Better palliative care needed for children in Northern Ireland

In Northern Ireland alone, there are currently estimated to be 1,300 children and young people living with life-shortening conditions. Many of these children have extremely complex and unpredictable conditions, requiring round the clock care, seven days a week.

Northern Ireland Children’s Hospice and Together for Short Lives are leading the way on behalf of local children and families by reaching out to the parties contesting the Northern Ireland Assembly elections to highlight a number of key gaps in the way in which children’s palliative care is provided in Northern Ireland. Their new document ‘Transforming the lives of children with life-shortening conditions’ sets out the manifesto commitments which the Northern Ireland children’s palliative care sector is calling on the Northern Ireland Assembly parties to make for the new mandate.

Children’s palliative care services like Northern Ireland Children’s Hospice offer a lifeline for families caring for children with life-shortening conditions but these families still have to fight to access the care and support they need. In Northern Ireland, the volume and frequency of care secured by these families is rarely sufficient to meet their needs.

Among the gaps highlighted in the new document is:

• the pressing need for a dedicated children’s palliative care consultant in Northern Ireland
• the need for more qualified children’s palliative care nurses in Northern Ireland
• enhanced access to emergency planned short breaks for children both in the home and outside the home.

Critically, it also calls for a fully funded children’s palliative care strategy for Northern Ireland, which would address many of the core gaps and provide a framework for appropriate and consistent children’s palliative care services for every family who needs it in Northern Ireland into the future.

Commenting on the new manifesto asks, Tina McCrossan, Northern Ireland Children’s Hospice Director of Children’s and Young People’s Services commented:

“Our seven manifesto asks set out the steps that the next Northern Ireland Executive can take to improve the lives of children with life-shortening conditions and their families. We want the executive to increase the availability of short breaks in and outside the home. Many of these breaks are taken at Northern Ireland Children’s Hospice and they allow parents time to spend time with each other, with their other children, or simply to take a rest from caring around the clock. We would also like the executive to develop the children’s palliative care workforce and provide support for young people as they transition from children’s to adult services’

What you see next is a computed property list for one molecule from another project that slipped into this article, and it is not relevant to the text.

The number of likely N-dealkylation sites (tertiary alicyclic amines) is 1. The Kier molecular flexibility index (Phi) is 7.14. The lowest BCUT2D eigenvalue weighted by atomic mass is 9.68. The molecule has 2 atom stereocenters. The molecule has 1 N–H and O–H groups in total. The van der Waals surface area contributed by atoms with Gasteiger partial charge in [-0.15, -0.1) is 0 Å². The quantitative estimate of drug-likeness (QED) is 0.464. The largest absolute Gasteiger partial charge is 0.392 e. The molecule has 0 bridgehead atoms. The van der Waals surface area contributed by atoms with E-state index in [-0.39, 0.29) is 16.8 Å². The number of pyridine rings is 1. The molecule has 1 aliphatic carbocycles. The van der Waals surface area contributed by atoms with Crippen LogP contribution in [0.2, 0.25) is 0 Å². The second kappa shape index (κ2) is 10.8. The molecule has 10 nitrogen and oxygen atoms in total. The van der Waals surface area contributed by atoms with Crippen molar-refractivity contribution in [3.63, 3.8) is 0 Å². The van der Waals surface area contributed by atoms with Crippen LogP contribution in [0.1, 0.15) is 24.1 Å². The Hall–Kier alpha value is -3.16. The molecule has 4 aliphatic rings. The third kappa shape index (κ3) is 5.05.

We look forward to working closely with the next executive to make these aspirations become a reality for the 1,300 children in Northern Ireland with life-limiting conditions.”

Supporting the efforts here in Northern Ireland, Together for Short Lives’ Chief Executive Barbara Gelb OBE, said:
 
“The Northern Ireland Executive has the opportunity to transform the lives of the 1,300 children and young people with life-shortening conditions across Northern Ireland. Although their number is relatively small, these children have complex and unpredictable conditions and rely on tailored care and support. Parents provide most of the care for the child 24/7 at home, but need regular short breaks and specialist support to make this sustainable, as well as access to round the clock care when their child is at end of life.

 
Time is short for these children and it is vital that all the parties prioritise sustainable funding for children’s palliative care, including planned and emergency short breaks – so families can get the care and support they need, and make the very most of their short time together.”

Read about one family supported by Northern Ireland Children's Hospice and their experiences of children's palliative care.

1 Comments

  • Anonymous commenter 01 March 2016, 19:24

    This is a matter that requires urgent attention from our Assembly members. Having had a child born with very complex needs, we found ourselves in the horrendous position of spending the first and last 7 months of our child's life in a neonatal unit and children's ward. Our daughter was only able to come home for 2 separate days during this period. This involved ambulance transportation and two nurses. The process of getting her home for good was so complex and arduous it could not be completed before she died. Although hospital staff were brilliant a busy general ward is not appropriate for end of life care.

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